Methane Emissions & Global Warming

Natural Seeps Produce Methane

As seep bubbles rise to the ocean surface, substantial amounts of hydrocarbons dissolve in the water column, forming a subsurface gradient of dissolved hydrocarbons, principally methane. The remaining seep bubbles that do not dissolve continue to the surface and burst, releasing the gaseous components to the atmosphere.

http://www.sbcountyplanning.org/energy/information/seepspaper.asp#naturalSeeps

Methane is a Greenhouse Gas

The addition of methane to the atmosphere can have the following negative impacts (Wikipedia.org/Methane):

  • Methane is a relatively potent greenhouse gas with a high global warming potential (i.e., warming effect compared to carbon dioxide)
  • The major source of methane is extraction from geological deposits known as natural gas fields, which includes [offshore] natural gas seeps

Greenhouse Gases Contribute to Global Warming

  • Methane in the earth’s atmosphere is an important greenhouse gas with a huge global warming potential.  During the next 100 years, 1 ton of methane emission will have 25 times the impact on  the earth’s temperature as 1 ton carbon dioxide emission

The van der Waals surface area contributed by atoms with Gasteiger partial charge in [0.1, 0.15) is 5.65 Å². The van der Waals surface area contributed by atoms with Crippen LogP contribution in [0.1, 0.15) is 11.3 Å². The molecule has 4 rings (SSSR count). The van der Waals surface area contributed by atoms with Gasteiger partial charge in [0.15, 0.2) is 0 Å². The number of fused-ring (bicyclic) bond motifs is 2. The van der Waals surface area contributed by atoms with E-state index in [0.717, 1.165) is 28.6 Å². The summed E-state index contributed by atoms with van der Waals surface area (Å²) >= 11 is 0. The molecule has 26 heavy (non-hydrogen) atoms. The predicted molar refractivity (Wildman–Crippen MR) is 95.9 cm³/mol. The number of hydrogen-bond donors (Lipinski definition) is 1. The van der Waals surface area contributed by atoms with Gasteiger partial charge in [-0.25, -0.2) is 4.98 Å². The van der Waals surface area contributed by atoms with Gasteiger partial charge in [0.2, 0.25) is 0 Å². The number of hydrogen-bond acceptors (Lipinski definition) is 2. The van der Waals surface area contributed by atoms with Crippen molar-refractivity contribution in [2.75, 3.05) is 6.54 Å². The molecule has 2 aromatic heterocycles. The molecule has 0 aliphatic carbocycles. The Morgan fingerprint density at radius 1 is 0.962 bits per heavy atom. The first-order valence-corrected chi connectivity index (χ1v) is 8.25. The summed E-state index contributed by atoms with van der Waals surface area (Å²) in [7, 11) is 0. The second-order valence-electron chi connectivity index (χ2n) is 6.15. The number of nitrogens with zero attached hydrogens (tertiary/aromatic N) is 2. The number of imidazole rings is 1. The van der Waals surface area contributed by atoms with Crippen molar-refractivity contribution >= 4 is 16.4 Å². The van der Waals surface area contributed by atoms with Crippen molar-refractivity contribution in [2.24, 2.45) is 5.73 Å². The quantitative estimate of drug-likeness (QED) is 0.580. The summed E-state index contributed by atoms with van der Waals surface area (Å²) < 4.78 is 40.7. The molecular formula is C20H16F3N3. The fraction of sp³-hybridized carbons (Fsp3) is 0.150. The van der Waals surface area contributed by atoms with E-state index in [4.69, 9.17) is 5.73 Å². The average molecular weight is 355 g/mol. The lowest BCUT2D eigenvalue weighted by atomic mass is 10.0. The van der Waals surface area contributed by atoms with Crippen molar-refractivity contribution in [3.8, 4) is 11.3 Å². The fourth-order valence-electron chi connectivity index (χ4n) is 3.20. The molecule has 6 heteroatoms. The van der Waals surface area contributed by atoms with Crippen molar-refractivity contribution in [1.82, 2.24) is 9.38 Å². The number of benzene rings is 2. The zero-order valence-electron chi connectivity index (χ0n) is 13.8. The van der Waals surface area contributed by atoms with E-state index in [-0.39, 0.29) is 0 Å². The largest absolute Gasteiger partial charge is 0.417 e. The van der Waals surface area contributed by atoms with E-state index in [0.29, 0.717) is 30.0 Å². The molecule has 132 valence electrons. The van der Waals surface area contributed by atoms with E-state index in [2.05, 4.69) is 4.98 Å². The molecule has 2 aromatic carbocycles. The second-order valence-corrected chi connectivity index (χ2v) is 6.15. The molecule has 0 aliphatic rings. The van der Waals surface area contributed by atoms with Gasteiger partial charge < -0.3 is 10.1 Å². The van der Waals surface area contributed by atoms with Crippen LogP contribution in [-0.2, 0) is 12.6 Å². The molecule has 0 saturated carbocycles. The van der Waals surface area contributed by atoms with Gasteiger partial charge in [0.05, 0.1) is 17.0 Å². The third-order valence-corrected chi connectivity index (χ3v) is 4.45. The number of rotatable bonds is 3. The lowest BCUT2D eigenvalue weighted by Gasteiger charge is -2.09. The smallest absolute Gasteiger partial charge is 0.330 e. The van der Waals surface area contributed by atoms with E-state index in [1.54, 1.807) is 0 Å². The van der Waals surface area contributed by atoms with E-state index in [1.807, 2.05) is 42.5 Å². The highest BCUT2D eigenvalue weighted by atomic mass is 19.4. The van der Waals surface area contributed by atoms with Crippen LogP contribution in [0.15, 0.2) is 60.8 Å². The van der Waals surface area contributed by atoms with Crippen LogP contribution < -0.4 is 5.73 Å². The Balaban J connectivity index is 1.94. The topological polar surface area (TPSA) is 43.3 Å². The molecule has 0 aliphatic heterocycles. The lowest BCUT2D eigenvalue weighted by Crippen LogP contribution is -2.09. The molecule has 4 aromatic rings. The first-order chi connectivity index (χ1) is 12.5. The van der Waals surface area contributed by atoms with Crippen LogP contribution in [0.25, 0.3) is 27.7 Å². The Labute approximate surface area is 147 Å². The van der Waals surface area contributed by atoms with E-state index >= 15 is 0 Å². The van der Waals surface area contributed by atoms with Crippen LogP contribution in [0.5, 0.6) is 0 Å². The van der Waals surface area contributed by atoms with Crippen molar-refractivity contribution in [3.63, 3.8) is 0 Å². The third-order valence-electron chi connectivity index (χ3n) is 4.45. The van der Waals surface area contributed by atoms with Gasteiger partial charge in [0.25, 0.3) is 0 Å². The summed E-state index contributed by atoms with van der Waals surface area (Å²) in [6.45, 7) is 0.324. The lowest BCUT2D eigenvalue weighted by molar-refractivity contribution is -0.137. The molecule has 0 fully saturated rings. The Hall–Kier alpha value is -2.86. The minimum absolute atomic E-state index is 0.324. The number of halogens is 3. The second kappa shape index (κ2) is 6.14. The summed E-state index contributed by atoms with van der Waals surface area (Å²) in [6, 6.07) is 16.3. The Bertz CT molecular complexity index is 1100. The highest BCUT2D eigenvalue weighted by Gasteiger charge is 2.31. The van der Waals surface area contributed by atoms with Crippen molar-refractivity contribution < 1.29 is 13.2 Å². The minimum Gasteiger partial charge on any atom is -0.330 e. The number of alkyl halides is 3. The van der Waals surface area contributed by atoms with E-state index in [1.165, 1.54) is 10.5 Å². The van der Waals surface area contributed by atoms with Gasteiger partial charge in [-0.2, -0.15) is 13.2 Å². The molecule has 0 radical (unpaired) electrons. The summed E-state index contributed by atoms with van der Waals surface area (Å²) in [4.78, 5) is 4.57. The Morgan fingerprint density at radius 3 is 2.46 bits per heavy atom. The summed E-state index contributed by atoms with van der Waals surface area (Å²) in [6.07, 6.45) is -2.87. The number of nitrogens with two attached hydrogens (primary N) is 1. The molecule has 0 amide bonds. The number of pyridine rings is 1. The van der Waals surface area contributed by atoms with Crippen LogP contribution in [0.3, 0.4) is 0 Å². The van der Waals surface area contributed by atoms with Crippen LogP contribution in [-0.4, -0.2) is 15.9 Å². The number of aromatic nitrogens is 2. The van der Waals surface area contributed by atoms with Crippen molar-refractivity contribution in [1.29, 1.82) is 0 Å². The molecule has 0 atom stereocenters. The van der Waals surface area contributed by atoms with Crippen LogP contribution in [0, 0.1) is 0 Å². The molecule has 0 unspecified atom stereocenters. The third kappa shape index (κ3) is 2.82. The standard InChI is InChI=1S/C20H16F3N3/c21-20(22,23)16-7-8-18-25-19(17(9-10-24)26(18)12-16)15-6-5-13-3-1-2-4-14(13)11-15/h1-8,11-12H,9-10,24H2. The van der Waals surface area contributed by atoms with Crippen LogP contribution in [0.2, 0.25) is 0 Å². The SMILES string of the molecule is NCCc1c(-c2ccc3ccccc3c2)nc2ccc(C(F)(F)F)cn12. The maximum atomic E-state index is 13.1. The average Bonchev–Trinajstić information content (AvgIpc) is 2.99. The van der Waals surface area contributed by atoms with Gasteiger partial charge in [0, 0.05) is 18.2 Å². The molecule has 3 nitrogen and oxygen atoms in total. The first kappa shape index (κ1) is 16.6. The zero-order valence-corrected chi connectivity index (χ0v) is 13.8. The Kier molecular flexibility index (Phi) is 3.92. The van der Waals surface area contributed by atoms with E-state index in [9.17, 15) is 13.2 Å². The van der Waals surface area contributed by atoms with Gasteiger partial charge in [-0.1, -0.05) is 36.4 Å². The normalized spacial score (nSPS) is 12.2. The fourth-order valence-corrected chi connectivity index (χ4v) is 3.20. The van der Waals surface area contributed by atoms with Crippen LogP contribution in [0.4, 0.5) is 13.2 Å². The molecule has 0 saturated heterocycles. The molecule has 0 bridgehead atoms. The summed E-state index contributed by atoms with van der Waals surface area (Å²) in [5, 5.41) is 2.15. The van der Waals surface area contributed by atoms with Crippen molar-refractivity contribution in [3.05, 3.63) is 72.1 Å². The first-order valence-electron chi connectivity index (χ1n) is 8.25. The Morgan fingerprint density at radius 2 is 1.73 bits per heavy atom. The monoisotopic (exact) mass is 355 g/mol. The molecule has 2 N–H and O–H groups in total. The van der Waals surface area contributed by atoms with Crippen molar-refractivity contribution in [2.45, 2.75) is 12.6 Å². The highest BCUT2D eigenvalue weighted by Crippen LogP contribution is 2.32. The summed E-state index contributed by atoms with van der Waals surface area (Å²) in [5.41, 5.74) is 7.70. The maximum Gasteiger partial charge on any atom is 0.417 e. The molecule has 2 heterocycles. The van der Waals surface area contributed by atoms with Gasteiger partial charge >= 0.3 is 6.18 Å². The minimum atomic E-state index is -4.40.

• Methane has a large effect for a brief period (about 10 years), whereas carbon dioxide has a small effect for a long period (over 100 years). Because of this difference in effect and time period, the global warming potential of methane over a 20-year time period is far greater (25 times more) than that of carbon dioxide.
  • Since 1750, the methane concentration has increased by about 150% and it accounts for 20% of the total radiative forcing from all of the long-lived and globally mixed greenhouse gases.
  • At high pressures, such as are found on the bottom of the ocean, methane forms a solid clathrate with water, known as methane hydrate. An unknown, but possibly very large quantity, of methane is trapped in this form in ocean sediments. One source estimates the size of the methane hydrate deposits of the oceans at 10 trillion tons (10 exagrams). Theories suggest that this methane could again be suddenly released into the atmosphere  should global warming cause the oceans to heat up sufficiently.
  • The sudden release of large volumes of methane from such sediments into the atmosphere has been suggested as a possible cause for rapid global warming events in the earth’s distant past, such as the Paleocene-Eocene thermal maximum of 55 million years ago.